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Old May 26th, 2011, 05:45 AM   #1649
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Quote:
Originally Posted by djm160190 View Post
I really don't understand your obsession with at-grade crossings? Firstly it means that cars and people mix meaning that there is an increased risk of accidents, secondly it means that people have to wait for the green light rather than just being able to walk over or under the traffic and additionally at-grade crossings hold up traffic as vehicles have to stop for crossing pedestrians. Please enlighten me to the benefits?
Cars and people can most certainly mix. Having at-grade crossings encourages street-level activity. People don't like to descend into a dark and dingy hole to cross the street. There's a safety perception at play. If they have a choice, they'd rather use an underground passageway between malls where there's more visual stimulation. So the malls would suck life out of the streets even more.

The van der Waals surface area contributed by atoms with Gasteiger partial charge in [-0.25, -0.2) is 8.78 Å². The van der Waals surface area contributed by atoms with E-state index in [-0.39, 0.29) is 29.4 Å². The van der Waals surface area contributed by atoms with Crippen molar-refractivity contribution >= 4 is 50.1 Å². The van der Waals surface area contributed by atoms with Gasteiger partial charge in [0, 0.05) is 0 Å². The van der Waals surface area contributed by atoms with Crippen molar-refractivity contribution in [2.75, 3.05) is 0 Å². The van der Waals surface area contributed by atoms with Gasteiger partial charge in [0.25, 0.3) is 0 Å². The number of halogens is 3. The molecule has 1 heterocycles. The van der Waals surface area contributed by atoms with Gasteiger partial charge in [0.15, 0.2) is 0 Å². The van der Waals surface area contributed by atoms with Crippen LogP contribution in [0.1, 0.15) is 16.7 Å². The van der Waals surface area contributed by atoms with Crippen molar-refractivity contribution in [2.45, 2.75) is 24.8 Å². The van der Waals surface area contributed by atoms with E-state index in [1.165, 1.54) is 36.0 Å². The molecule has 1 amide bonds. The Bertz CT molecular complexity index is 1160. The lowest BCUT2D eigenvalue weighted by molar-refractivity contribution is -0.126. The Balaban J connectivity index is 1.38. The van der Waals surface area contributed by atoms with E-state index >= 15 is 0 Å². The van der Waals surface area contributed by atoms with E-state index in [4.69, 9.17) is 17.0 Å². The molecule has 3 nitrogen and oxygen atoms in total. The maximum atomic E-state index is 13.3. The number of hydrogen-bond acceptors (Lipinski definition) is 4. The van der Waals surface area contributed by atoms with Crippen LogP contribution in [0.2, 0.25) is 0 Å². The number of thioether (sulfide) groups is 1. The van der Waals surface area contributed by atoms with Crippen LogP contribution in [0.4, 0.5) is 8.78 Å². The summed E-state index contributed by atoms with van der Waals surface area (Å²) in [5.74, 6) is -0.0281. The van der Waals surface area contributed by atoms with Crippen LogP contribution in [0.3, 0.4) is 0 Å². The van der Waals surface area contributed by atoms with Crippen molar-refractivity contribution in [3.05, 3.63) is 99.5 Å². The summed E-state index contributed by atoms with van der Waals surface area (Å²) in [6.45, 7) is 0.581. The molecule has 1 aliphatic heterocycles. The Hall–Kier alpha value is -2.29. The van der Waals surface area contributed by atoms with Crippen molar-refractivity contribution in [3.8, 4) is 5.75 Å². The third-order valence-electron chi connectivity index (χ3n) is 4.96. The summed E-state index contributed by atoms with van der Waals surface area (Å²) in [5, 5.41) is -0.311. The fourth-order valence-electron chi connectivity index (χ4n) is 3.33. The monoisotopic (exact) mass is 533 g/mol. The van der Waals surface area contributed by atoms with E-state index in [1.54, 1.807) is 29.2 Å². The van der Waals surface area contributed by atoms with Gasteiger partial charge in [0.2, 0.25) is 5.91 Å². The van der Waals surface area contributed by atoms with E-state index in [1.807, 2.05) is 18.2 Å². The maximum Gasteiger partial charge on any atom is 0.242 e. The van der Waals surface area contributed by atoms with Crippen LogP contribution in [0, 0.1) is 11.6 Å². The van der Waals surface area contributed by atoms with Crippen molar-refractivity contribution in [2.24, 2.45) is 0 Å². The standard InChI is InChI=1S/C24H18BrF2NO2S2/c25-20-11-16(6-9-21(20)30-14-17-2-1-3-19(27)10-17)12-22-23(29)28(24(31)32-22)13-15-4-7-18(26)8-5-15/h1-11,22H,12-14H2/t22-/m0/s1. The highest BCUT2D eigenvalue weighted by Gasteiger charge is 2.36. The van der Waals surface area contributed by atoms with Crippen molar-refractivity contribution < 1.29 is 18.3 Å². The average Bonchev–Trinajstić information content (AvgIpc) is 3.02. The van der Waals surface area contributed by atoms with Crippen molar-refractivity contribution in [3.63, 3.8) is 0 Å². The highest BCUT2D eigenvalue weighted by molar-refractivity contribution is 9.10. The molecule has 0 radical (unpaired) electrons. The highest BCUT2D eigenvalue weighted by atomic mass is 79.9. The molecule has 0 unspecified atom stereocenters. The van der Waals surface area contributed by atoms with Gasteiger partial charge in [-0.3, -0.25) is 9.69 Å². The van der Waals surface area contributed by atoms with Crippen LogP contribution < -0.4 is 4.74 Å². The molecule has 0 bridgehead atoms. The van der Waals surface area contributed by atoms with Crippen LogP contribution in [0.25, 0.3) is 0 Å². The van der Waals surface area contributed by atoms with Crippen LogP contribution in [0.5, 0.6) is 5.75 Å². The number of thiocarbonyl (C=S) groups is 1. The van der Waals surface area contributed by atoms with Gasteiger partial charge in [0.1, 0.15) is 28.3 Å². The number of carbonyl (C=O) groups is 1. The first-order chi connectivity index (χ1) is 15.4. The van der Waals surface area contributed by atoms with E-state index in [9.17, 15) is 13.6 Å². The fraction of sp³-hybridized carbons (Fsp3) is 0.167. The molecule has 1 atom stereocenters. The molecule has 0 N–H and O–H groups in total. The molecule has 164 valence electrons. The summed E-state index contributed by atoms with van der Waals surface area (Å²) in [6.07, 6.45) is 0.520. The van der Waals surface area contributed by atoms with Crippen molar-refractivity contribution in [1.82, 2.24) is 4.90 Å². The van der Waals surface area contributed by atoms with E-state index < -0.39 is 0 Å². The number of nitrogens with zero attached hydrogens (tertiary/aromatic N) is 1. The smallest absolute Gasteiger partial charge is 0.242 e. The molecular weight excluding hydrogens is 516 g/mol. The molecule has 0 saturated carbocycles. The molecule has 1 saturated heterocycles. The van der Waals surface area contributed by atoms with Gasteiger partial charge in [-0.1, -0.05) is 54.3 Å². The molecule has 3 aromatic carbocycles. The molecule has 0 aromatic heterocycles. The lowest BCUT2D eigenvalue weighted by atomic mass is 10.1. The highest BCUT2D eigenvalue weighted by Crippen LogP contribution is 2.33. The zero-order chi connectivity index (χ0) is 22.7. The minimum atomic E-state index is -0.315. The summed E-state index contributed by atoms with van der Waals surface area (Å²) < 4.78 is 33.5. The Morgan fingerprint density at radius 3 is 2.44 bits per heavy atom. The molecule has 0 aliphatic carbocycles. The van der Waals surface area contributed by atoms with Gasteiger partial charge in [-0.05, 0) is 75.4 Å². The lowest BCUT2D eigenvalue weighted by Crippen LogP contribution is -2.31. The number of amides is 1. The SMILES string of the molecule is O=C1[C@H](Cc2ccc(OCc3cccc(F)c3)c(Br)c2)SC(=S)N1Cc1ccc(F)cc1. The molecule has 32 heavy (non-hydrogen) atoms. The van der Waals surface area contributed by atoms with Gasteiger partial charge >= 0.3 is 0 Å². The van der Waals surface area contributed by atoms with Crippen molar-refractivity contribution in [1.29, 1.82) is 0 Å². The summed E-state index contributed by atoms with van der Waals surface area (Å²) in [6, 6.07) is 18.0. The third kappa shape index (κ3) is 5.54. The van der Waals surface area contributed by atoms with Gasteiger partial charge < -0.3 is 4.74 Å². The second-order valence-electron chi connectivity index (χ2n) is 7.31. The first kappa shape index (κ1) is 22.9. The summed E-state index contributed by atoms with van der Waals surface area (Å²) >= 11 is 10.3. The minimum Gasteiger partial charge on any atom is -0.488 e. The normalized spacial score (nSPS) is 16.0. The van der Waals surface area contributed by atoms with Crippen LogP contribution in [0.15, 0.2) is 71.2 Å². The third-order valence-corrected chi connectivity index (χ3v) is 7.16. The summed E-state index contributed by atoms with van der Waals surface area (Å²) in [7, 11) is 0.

I've been through several such holes to cross Chang'an Av. in Beijing. I would most definitely opt for an at-grade crossing and wait for the light to turn.

Excessively separating cars and people is a very North American city planning style, which we all know is a disaster. We should encourage vibrant cities just like the European-style town centre where everyone mixes together. It is possible to have traffic flow at a reasonable pace and people crossing the street as well.
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Old May 26th, 2011, 12:00 PM   #1650
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Quote:
Originally Posted by hkskyline View Post
Cars and people can most certainly mix. Having at-grade crossings encourages street-level activity. People don't like to descend into a dark and dingy hole to cross the street. There's a safety perception at play. If they have a choice, they'd rather use an underground passageway between malls where there's more visual stimulation. So the malls would suck life out of the streets even more.

I've been through several such holes to cross Chang'an Av. in Beijing. I would most definitely opt for an at-grade crossing and wait for the light to turn.

Excessively separating cars and people is a very North American city planning style, which we all know is a disaster. We should encourage vibrant cities just like the European-style town centre where everyone mixes together. It is possible to have traffic flow at a reasonable pace and people crossing the street as well.